The hull was connected to the outrigger structure, which was composed of the crosswise outrigger spars (tadik) attached to the outrigger floats (katig or kate) at water level. The katig provided stability and additional buoyancy, preventing the boat from capsizing even when the hull is entirely flooded with water. The katig, like the hull itself, curve upwards at both ends, minimizing drag and preventing rolling. Katig were usually made with large bamboo poles traditionally fire hardened and bent with heat. In between the katig and the hull was another lengthwise beam called the batangan. This served as the support structure for two additional burulan on either side of the boat called the pagguray, as well as additional seating for rowers called daramba.
Karakoa can reach up to 25 metres (82 ft) in length. Very large karakoa can seat up to a hundred rowers on each side and dozens warriors on the burulan. Vessels of this size were usually royal flagships and were (inaccurately) referred to by the Spanish as joangas or juangas (sing. joanga, Spanish for "junk", native dyong or adyong).
Karakoa were an integral part of the traditional sea raiding (mangayaw) of Filipino thalassocracies. They were maritime expeditions (usually seasonal) against enemy villages for the purposes of gaining prestige through combat, taking plunder, and capturing slaves or hostages (sometimes brides).
Before a raid, Visayans performed a ceremony called the pagdaga, where the prow and the keel of the karakoa warships were smeared with blood drawn from a captured member of the target enemy settlement. Karakoa and attending smaller ships usually raid in fleets called an abay. A fast scout ship, called a dulawan (lit. "visitor") or lampitaw, is usually sent in advance of the abay. If intercepted by defending enemy ships, karakoa can engage in ship-to-ship battles called bangga. The pursuit of enemy ships is called banggal.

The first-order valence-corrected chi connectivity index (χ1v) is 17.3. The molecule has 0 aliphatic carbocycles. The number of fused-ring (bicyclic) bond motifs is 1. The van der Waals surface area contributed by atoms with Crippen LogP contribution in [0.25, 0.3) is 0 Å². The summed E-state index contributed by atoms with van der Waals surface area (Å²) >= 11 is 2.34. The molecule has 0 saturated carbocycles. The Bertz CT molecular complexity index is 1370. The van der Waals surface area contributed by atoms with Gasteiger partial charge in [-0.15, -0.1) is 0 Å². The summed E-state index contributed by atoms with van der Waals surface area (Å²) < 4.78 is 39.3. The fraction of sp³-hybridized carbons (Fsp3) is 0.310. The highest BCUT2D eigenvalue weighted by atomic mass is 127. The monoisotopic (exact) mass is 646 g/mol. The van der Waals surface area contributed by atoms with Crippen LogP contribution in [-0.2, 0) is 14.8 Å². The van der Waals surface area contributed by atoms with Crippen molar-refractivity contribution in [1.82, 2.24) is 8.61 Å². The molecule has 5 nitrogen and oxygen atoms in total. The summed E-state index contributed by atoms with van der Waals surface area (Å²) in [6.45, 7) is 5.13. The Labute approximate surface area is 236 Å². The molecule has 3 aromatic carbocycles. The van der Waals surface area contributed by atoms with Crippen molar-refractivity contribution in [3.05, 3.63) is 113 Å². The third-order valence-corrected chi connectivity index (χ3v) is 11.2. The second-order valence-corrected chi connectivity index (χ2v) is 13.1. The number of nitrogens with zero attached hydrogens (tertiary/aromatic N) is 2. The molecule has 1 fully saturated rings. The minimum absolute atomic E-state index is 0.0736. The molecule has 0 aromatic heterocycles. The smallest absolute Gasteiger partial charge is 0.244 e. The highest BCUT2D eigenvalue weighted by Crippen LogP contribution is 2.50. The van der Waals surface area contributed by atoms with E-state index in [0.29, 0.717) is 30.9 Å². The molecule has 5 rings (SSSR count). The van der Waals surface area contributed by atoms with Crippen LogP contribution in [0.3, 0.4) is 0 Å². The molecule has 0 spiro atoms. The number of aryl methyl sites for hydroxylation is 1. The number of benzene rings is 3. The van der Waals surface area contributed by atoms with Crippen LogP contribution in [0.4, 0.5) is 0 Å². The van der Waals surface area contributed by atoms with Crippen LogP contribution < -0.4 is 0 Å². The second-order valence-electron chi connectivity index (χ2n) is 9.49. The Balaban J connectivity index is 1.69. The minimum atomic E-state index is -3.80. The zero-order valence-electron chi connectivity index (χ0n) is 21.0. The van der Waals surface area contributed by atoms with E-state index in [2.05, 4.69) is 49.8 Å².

Warriors aboard karakoas were shielded from projectiles by removable panels of bamboo or woven nipa, in addition to kalasag personal shields. They were commonly armed with various swords like the kalis and metal-tipped spears called bangkaw. In addition, karakoa also had throwing javelins called sugob, which were thrown in large numbers at enemy ships. Unlike the bangkaw, they didn't have metal tips and were meant to be disposable. They were made from sharpened bagakay (Schizostachyum lumampao) bamboo whose compartments were filled with sand to add weight for throwing. They sometimes had wooden tips laced with snake venom. Short-ranged bows (pana or busog) were also sometimes used in close-quarter volleys at enemy ships.
There was a great deal of honor involved in participating in a raid. Exploits during raids were recorded permanently in the tattoos of Visayan warriors and nobility (timawa and tumao), earning them the name of pintados ("the painted ones") from the Spanish.
- Tongol means "to behead" or "severed head" in Visayan, which may have been the original item placed on the stern pole
- Bugsay were carved from a single piece of wood, around 1 m (3.3 ft) in length, with leaf-shaped blades
- Gaod had disc-shaped blades